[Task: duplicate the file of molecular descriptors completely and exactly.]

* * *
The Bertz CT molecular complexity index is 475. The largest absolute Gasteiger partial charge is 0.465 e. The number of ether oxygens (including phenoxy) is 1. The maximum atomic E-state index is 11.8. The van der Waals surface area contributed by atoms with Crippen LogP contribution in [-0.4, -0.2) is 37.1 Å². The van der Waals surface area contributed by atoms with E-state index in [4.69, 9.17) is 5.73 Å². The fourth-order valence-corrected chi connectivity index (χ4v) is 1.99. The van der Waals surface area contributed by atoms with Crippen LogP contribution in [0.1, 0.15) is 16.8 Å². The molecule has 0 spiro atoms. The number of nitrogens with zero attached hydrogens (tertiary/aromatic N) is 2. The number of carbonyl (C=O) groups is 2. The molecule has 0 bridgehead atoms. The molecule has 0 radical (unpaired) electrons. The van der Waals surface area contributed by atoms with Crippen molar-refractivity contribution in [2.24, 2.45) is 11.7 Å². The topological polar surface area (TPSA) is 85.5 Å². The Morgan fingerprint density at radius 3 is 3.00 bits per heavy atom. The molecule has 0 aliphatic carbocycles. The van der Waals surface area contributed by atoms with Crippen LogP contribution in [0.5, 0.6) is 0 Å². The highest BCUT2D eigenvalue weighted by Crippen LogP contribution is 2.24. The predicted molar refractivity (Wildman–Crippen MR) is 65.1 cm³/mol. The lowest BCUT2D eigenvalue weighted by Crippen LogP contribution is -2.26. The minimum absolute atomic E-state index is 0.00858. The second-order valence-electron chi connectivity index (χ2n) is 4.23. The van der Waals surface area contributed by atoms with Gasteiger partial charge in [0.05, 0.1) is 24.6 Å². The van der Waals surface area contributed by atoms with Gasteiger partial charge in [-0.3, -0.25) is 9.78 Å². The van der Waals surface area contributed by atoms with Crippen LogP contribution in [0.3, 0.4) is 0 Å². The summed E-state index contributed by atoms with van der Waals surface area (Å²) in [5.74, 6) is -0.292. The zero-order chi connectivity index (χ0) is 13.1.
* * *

The Bertz CT molecular complexity index is 475. The largest absolute Gasteiger partial charge is 0.465 e. The number of ether oxygens (including phenoxy) is 1. The maximum atomic E-state index is 11.8. The van der Waals surface area contributed by atoms with Crippen LogP contribution in [-0.4, -0.2) is 37.1 Å². The van der Waals surface area contributed by atoms with E-state index in [4.69, 9.17) is 5.73 Å². The fourth-order valence-corrected chi connectivity index (χ4v) is 1.99. The van der Waals surface area contributed by atoms with Crippen LogP contribution in [0.1, 0.15) is 16.8 Å². The molecule has 0 spiro atoms. The number of nitrogens with zero attached hydrogens (tertiary/aromatic N) is 2. The number of carbonyl (C=O) groups is 2. The molecule has 0 bridgehead atoms. The molecule has 0 radical (unpaired) electrons. The van der Waals surface area contributed by atoms with Crippen molar-refractivity contribution in [2.24, 2.45) is 11.7 Å². The topological polar surface area (TPSA) is 85.5 Å². The Morgan fingerprint density at radius 3 is 3.00 bits per heavy atom. The molecule has 0 aliphatic carbocycles. The van der Waals surface area contributed by atoms with Crippen LogP contribution in [0.5, 0.6) is 0 Å². The highest BCUT2D eigenvalue weighted by Crippen LogP contribution is 2.24. The predicted molar refractivity (Wildman–Crippen MR) is 65.1 cm³/mol. The lowest BCUT2D eigenvalue weighted by Crippen LogP contribution is -2.26. The minimum absolute atomic E-state index is 0.00858. The second-order valence-electron chi connectivity index (χ2n) is 4.23. The van der Waals surface area contributed by atoms with Gasteiger partial charge in [0.05, 0.1) is 24.6 Å². The van der Waals surface area contributed by atoms with Gasteiger partial charge in [-0.3, -0.25) is 9.78 Å². The van der Waals surface area contributed by atoms with Crippen LogP contribution in [0.3, 0.4) is 0 Å². The summed E-state index contributed by atoms with van der Waals surface area (Å²) in [5.74, 6) is -0.292. The zero-order chi connectivity index (χ0) is 13.1.